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After the FiresThe Ecology of Change in Yellowstone National Park$
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Linda L. Wallace

Print publication date: 2004

Print ISBN-13: 9780300100488

Published to Yale Scholarship Online: October 2013

DOI: 10.12987/yale/9780300100488.001.0001

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PRINTED FROM YALE SCHOLARSHIP ONLINE (www.yale.universitypressscholarship.com). (c) Copyright Yale University Press, 2021. All Rights Reserved. An individual user may print out a PDF of a single chapter of a monograph in YSO for personal use.date: 01 March 2021

Early Posture Forest Succession in the Heterogeneous Teton Landscape

Early Posture Forest Succession in the Heterogeneous Teton Landscape

Chapter:
(p.235) Chapter 11 Early Posture Forest Succession in the Heterogeneous Teton Landscape
Source:
After the Fires
Author(s):

Kathleen M. Doyle

Publisher:
Yale University Press
DOI:10.12987/yale/9780300100488.003.0011

This chapter discusses the early post-fire forest succession in the heterogeneous Teton landscape. Geologic substrates within the study region include Precambrian rocks of the Teton Range, plus a variety of Paleozoic and Mesozoic sedimentary rocks, Tertiary rhyolitic tuff, Quaternary glacial debris, and other unsorted deposits such as landslide debris and colluvium. Glacial deposits originated from two separate regions which include the Teton Range to the west and the Yellowstone area to the north. The pre-fire relative density and relative basal area of each tree species were estimated for each stand by counting and measuring the diameters of trees greater than 10 cm dbh in and adjacent to the 226 plots. Trees that survived the fire, as well as standing and fallen dead trees killed by the fire, were measured.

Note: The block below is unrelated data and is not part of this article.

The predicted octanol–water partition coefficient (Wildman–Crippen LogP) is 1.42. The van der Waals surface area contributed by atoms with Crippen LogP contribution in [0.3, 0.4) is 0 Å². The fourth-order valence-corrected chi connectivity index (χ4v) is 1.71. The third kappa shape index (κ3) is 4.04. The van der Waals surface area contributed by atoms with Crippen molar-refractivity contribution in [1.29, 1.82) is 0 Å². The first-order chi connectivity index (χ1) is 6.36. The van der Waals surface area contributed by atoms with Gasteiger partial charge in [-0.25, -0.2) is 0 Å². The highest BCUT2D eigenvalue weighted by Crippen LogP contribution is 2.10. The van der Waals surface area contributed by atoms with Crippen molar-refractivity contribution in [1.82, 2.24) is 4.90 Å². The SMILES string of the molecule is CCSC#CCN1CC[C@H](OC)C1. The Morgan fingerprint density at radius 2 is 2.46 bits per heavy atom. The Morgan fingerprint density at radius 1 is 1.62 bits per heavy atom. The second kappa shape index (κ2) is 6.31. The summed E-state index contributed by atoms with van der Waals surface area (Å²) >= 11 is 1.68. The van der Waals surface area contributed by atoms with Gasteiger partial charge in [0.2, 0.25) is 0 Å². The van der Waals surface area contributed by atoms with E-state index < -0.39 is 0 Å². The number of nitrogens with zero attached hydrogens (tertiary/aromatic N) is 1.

Keywords:   forest succession, Teton landscape, geologic substrates, landslide debris

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